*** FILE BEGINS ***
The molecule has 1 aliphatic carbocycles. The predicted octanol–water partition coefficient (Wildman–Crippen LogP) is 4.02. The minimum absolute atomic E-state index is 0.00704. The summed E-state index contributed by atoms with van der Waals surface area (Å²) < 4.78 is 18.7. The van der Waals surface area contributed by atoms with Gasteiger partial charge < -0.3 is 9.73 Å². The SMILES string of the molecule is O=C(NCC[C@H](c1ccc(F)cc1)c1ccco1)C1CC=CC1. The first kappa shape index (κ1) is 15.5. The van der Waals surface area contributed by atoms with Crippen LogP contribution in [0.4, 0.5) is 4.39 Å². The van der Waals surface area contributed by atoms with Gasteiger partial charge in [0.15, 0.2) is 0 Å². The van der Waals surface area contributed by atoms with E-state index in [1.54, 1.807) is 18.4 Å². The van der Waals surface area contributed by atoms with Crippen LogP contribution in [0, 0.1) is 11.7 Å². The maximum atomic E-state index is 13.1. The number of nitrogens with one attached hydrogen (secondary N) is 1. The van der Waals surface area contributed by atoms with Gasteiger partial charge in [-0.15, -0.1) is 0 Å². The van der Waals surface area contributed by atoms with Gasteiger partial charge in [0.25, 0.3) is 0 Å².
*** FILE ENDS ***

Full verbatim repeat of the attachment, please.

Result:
The molecule has 1 aliphatic carbocycles. The predicted octanol–water partition coefficient (Wildman–Crippen LogP) is 4.02. The minimum absolute atomic E-state index is 0.00704. The summed E-state index contributed by atoms with van der Waals surface area (Å²) < 4.78 is 18.7. The van der Waals surface area contributed by atoms with Gasteiger partial charge < -0.3 is 9.73 Å². The SMILES string of the molecule is O=C(NCC[C@H](c1ccc(F)cc1)c1ccco1)C1CC=CC1. The first kappa shape index (κ1) is 15.5. The van der Waals surface area contributed by atoms with Crippen LogP contribution in [0.4, 0.5) is 4.39 Å². The van der Waals surface area contributed by atoms with Gasteiger partial charge in [0.15, 0.2) is 0 Å². The van der Waals surface area contributed by atoms with E-state index in [1.54, 1.807) is 18.4 Å². The van der Waals surface area contributed by atoms with Crippen LogP contribution in [0, 0.1) is 11.7 Å². The maximum atomic E-state index is 13.1. The number of nitrogens with one attached hydrogen (secondary N) is 1. The van der Waals surface area contributed by atoms with Gasteiger partial charge in [-0.15, -0.1) is 0 Å². The van der Waals surface area contributed by atoms with Gasteiger partial charge in [0.25, 0.3) is 0 Å².